When read more carefully, the book gives an intriguing picture of Chambers as curator; there is a lovely personal stamp on his organization of information, which grows with each passing day. He seems obsessed with both public humiliation and hot air balloons. He is also prone to commentary; Chambers does not appear to revere either Henry VIII or Montaigne, though he is cool with Thomas Cromwell. He is nervous to report any scatological detail. His Book tells us not just all these facts, but of the man who decided that March 23 is best represented by only four things: singing in the Sistine Chapel, an analysis of the handwriting of the Castilian king Pedro the Cruel, a fire that destroyed Kensington manse, and this one time in Edinburgh that a lady swallowed a padlock.

But why not use this quartet to mark a day in March? And why not match a sober recounting of the Battle of Hastings with a celebration of the pun and a history of the back scratcher? These groupings are the true pleasure of the Book. What they allow isn’t the chance for readers to learn the most important contributions to humanity that occurred on a specific day, but to stitch their own senses of significance and companionship among the motley raw materials Chambers offers. 

And there is an accuracy to this essayistic coursing of human events; I imagine that many days in my 2013 will be, more or less, a ragged and confusing assembly of epic battles, plays on words, and itchy backsides. There are so many possibilities as to where the next 365 days will take us all that a mismatched bunch of high and low points in history seems the only way to offer proper companionship.

I know that the Book is not an anomaly; Chambers takes organizational cues from earlier reference almanacs (though few were as exhaustive and none were as idiosyncratic), and many other books of days have followed his lead since 1864. A British publisher even released an updated version of the Book eight years ago, but the inclusion of new facts watered down Chambers’ voice, and something about pairing discussions of balloon dueling with Spice Girls record sales numbers leaves me cold. One could also argue that reading a few pages of the Book mimics more contemporary fact-based reading pleasures, like falling down a Wikipedia wormhole or perusing someone else’s Pinterest board, but I say nuts to that.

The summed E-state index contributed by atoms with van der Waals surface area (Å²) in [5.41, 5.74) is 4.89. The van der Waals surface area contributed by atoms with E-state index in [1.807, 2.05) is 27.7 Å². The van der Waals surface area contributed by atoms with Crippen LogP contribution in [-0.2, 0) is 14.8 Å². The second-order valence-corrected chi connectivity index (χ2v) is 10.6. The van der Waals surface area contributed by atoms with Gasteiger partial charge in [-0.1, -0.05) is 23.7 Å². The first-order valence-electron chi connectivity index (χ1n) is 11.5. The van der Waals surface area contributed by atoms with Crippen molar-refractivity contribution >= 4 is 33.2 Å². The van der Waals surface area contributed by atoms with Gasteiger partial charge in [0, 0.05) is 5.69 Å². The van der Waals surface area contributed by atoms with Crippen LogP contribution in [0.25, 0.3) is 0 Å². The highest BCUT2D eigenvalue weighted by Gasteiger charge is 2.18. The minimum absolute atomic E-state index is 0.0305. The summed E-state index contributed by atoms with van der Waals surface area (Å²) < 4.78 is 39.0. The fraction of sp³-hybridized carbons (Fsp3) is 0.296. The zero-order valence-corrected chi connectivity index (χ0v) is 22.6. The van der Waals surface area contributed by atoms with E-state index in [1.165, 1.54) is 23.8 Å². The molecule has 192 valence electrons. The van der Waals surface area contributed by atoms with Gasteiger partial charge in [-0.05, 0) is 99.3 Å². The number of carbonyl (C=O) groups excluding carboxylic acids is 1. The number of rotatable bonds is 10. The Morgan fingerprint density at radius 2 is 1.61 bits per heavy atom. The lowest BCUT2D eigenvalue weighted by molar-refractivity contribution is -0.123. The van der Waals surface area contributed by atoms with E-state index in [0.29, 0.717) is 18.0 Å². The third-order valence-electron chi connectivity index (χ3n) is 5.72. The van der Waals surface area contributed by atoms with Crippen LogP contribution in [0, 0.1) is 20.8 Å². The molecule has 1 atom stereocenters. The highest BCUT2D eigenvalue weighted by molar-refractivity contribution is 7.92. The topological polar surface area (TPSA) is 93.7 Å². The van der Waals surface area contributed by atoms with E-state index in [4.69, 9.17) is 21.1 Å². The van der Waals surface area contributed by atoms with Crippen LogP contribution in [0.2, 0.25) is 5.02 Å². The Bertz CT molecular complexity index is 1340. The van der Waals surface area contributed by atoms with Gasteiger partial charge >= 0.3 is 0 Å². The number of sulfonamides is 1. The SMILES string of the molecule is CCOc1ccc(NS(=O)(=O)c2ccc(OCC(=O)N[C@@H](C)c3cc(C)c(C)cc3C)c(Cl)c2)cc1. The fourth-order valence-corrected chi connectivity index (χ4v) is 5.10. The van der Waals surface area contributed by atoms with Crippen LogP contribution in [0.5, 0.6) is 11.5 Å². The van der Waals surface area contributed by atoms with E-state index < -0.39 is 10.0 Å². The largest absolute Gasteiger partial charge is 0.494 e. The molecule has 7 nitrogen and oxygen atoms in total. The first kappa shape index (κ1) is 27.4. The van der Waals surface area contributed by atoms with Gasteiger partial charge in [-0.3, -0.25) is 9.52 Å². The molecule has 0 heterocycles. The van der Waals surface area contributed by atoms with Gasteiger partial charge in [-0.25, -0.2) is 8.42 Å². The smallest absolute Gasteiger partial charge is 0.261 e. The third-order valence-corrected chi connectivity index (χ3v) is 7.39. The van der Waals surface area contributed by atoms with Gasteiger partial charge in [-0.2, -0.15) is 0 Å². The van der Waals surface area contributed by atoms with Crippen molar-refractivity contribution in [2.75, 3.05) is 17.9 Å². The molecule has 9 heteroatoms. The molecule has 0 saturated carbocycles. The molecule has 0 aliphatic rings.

Though I loathe resolving, I think I might vow—or at least strongly suggest to myself—to open the Book of Days every day of 2013, and to read just a little. The whole tome is, of course, indexed online, but I got a 112-year-old print version from my library, and it is so much more satisfying—Chambers and his brother laid out each busy page gorgeously, so it hums with tightly-packed words and fine-ink illustrations.

And I swear the entries keep changing, like in a Hogwarts book. I just turned back to that page with the hot air balloon duel and discovered a story of a cod-fish found in the river Cam with a book of religious treatises in its belly. I know that anecdote wasn’t in there when I last landed on the page (but then again, the print is really small). And that magic is just another joy to be had in Chambers’ book: this attempt to curate the timely world into meaningful volumes, years, months, days, anecdotes, and meditations; this Russian doll of essays and essaying.


Elena Passarello is the author of Let Me Clear My Throat, a collection of essays on famous human voices, out with Sarabande Books. She teaches in the MFA program at Oregon State University and in the low-residency MFA program at Murray State University. She is a-Twitter as @elenavox.